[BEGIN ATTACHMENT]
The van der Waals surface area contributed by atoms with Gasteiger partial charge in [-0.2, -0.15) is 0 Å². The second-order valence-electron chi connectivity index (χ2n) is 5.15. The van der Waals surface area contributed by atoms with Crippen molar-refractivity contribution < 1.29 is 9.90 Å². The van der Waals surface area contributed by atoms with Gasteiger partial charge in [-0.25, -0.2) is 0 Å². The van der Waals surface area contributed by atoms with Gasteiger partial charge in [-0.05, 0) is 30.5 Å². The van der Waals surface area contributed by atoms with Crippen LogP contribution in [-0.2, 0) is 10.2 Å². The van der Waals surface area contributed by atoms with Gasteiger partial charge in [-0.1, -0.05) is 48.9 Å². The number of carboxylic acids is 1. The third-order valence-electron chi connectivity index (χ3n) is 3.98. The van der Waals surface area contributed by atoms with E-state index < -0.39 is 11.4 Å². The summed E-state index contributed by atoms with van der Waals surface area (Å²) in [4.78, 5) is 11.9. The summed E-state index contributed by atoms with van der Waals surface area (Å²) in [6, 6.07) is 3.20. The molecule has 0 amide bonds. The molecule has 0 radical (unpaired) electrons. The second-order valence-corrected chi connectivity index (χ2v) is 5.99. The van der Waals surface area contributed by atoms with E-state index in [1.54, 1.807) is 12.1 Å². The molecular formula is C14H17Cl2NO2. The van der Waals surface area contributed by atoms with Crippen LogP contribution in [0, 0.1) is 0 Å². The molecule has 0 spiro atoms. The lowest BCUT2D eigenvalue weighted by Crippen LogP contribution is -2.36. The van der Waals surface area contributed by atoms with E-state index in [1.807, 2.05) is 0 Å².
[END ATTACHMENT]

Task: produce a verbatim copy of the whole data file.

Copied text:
The van der Waals surface area contributed by atoms with Gasteiger partial charge in [-0.2, -0.15) is 0 Å². The second-order valence-electron chi connectivity index (χ2n) is 5.15. The van der Waals surface area contributed by atoms with Crippen molar-refractivity contribution < 1.29 is 9.90 Å². The van der Waals surface area contributed by atoms with Gasteiger partial charge in [-0.25, -0.2) is 0 Å². The van der Waals surface area contributed by atoms with Gasteiger partial charge in [-0.05, 0) is 30.5 Å². The van der Waals surface area contributed by atoms with Crippen LogP contribution in [-0.2, 0) is 10.2 Å². The van der Waals surface area contributed by atoms with Gasteiger partial charge in [-0.1, -0.05) is 48.9 Å². The number of carboxylic acids is 1. The third-order valence-electron chi connectivity index (χ3n) is 3.98. The van der Waals surface area contributed by atoms with E-state index < -0.39 is 11.4 Å². The summed E-state index contributed by atoms with van der Waals surface area (Å²) in [4.78, 5) is 11.9. The summed E-state index contributed by atoms with van der Waals surface area (Å²) in [6, 6.07) is 3.20. The molecule has 0 amide bonds. The molecule has 0 radical (unpaired) electrons. The second-order valence-corrected chi connectivity index (χ2v) is 5.99. The van der Waals surface area contributed by atoms with E-state index in [1.54, 1.807) is 12.1 Å². The molecular formula is C14H17Cl2NO2. The van der Waals surface area contributed by atoms with Crippen LogP contribution in [0, 0.1) is 0 Å². The molecule has 0 spiro atoms. The lowest BCUT2D eigenvalue weighted by Crippen LogP contribution is -2.36. The van der Waals surface area contributed by atoms with E-state index in [1.807, 2.05) is 0 Å².